2022 BMW i7 M50 to have around 650km range

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BMW i7 1

The BMW i7 will line up alongside the next-generation 7 Series when it lands this year, and early development suggests almost 650km of range.

BMW is gearing up to launch the BMW i7, which will become a new rival for the likes of the new Mercedes-Benz EQS and the stalwart Tesla Model S when it goes on sale at the end of 2022. It’ll go on sale alongside the seventh-generation combustion-engined 7 Series, and early testing of the luxury EV indicates that it will offer almost 650km of range in top-flight M50 guise.

The i7 is currently undergoing development to hone acoustics and vibrations on the move, and BMW has revealed that at this stage, it projects power consumption of 22.5-19.5 kWh per 100km for the final production version, according to WLTP testing. We expect the i7 to be offered with both the 71kWh and 105.2kWh battery packs from the BMW iX, and these power consumption figures likely apply to the expected i7 M50 flagship equipped with the larger, heavier unit.

BMW i7 4

Equipped with the 105.2kWh battery, the BMW iX M50 SUV achieves 23.0-19.8 kWh for a range of 610km. Thanks to slipperier aerodynamics, the i7 M50’s lower power consumption should provide a range of nearly 650km, despite using the same 385kW dual motor setup found in the iX M50.

For reference, the Mercedes EQS 450+ can be driven 729km on a single charge, although that car uses a single 245kW electric motor on the rear axle. The 484kW dual-motor Mercedes-AMG EQS 53 outsrips the i7 on power, but offers 571km of range.

BMW i7 2

These new official images show the EV tackling the later stages of its development programme, with BMW’s engineers optimising the i7’s sound isolation, which includes suppressing motor whine from the drive units and using foam filled tyres to reduce road noise.

The i7 prototype in BMW’s official shots is still heavily camouflaged, so there’s nothing new to glean on the design front. The car’s shape is more that of a traditional three-box saloon than the ultra-curvy, hatchback-style EQS. A long bonnet and high shoulder line combines with a low nose, while the rear follows the classic large saloon format.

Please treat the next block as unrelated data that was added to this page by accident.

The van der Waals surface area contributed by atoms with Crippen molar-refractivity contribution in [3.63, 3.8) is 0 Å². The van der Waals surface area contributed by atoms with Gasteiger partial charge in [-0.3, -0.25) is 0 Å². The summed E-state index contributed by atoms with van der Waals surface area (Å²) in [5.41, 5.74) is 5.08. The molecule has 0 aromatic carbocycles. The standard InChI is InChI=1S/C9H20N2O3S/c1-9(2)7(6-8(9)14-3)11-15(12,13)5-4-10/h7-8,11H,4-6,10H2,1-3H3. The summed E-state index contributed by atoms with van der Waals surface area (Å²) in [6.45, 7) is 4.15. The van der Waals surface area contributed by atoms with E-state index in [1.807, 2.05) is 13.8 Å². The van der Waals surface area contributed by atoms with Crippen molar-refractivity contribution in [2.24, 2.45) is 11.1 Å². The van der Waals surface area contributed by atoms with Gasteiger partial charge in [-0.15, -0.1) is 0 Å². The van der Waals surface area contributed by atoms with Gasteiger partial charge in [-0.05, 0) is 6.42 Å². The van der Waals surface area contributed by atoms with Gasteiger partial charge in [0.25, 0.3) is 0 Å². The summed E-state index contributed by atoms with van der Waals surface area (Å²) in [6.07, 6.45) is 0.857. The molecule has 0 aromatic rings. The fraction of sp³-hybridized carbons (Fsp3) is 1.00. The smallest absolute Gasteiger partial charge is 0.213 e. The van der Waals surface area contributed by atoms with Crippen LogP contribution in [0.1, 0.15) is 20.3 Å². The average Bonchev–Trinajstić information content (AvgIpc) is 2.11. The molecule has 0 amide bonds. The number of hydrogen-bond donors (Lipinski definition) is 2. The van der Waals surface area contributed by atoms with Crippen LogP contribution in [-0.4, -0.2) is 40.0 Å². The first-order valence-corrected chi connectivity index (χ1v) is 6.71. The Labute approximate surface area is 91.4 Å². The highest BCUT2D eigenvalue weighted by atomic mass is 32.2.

BMW also will introduce a new headlight design, first spotted on the facelifted version of the X7 SUV. The current car’s combined daytime running lights and main headlamps will be ditched in favour of split units, with the latter located lower down in the bumper.

BMW i7 3

As is customary on recent BMWs, the i7 (and its combustion-engine sister car) will feature enormous kidney grilles, while the streamlined nose references that of the iX SUV. Unlike the iX, buyers will also be able to choose between standard and long-wheelbase layouts.

BMW is yet to release technical specifications for the electric i7. However, the company claims that the car’s suspension, steering, braking, driving dynamics and stability systems have been “designed to raise the balance between sportiness and ride comfort that’s typical of the brand’s luxury sedans to the next level.”

BMW i7 5

The i7 will be based on BMW’s modular CLAR platform and powered by its fifth-generation eDrive technology, which also appears in the new i4 saloon and iX. Using this EV drive system should dramatically reduce production times, because it groups the electric motor, transmission and electronics into a single unit. The layout also cuts the overall mass and size of the system, which translates into a little more range.

The i4 and iX already share the same drive systems – and we expect the i7 will follow suit. We anticipate that the electric limousine will launch in i7 M50 trim with the iX M50’s 385kW dual-motor, four-wheel drive setup.

That system has enough grunt for a 0–100km/h time of 4.6 seconds and a top speed of 200km/h in the iX – figures that the i7 should match or even beat, as it’ll be a bit lighter and more aerodynamic. We expect a lesser 240kW xDrive40-badged variant will also join the range, offering a 0–100km/h time of around six seconds. An M variant hasn’t been confirmed.

Yousuf Ashraf

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